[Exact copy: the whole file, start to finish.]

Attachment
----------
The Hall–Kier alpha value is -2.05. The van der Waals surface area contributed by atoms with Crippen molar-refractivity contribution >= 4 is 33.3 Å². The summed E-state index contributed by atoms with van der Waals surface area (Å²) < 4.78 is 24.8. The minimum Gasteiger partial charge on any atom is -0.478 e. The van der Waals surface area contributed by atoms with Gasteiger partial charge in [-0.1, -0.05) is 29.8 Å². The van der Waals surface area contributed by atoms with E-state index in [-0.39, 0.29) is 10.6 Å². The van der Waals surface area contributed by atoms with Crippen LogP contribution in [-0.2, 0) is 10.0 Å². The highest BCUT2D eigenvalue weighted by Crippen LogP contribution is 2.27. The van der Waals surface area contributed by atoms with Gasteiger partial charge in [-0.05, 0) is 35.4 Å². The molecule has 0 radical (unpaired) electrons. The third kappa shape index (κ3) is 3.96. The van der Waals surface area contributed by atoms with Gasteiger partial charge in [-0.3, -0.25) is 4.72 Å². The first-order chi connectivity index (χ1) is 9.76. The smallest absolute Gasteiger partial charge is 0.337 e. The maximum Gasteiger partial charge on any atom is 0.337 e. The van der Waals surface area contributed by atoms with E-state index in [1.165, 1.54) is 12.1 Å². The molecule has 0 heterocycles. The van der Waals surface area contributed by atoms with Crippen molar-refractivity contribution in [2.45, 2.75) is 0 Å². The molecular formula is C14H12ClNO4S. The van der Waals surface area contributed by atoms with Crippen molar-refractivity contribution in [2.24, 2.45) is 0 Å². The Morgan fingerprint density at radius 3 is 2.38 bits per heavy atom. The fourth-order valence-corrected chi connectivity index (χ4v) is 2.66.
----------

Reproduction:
The Hall–Kier alpha value is -2.05. The van der Waals surface area contributed by atoms with Crippen molar-refractivity contribution >= 4 is 33.3 Å². The summed E-state index contributed by atoms with van der Waals surface area (Å²) < 4.78 is 24.8. The minimum Gasteiger partial charge on any atom is -0.478 e. The van der Waals surface area contributed by atoms with Gasteiger partial charge in [-0.1, -0.05) is 29.8 Å². The van der Waals surface area contributed by atoms with E-state index in [-0.39, 0.29) is 10.6 Å². The van der Waals surface area contributed by atoms with Crippen LogP contribution in [-0.2, 0) is 10.0 Å². The highest BCUT2D eigenvalue weighted by Crippen LogP contribution is 2.27. The van der Waals surface area contributed by atoms with Gasteiger partial charge in [-0.05, 0) is 35.4 Å². The molecule has 0 radical (unpaired) electrons. The third kappa shape index (κ3) is 3.96. The van der Waals surface area contributed by atoms with Gasteiger partial charge in [-0.3, -0.25) is 4.72 Å². The first-order chi connectivity index (χ1) is 9.76. The smallest absolute Gasteiger partial charge is 0.337 e. The maximum Gasteiger partial charge on any atom is 0.337 e. The van der Waals surface area contributed by atoms with E-state index in [1.165, 1.54) is 12.1 Å². The molecule has 0 heterocycles. The van der Waals surface area contributed by atoms with Crippen molar-refractivity contribution in [2.45, 2.75) is 0 Å². The molecular formula is C14H12ClNO4S. The van der Waals surface area contributed by atoms with Crippen molar-refractivity contribution in [2.24, 2.45) is 0 Å². The Morgan fingerprint density at radius 3 is 2.38 bits per heavy atom. The fourth-order valence-corrected chi connectivity index (χ4v) is 2.66.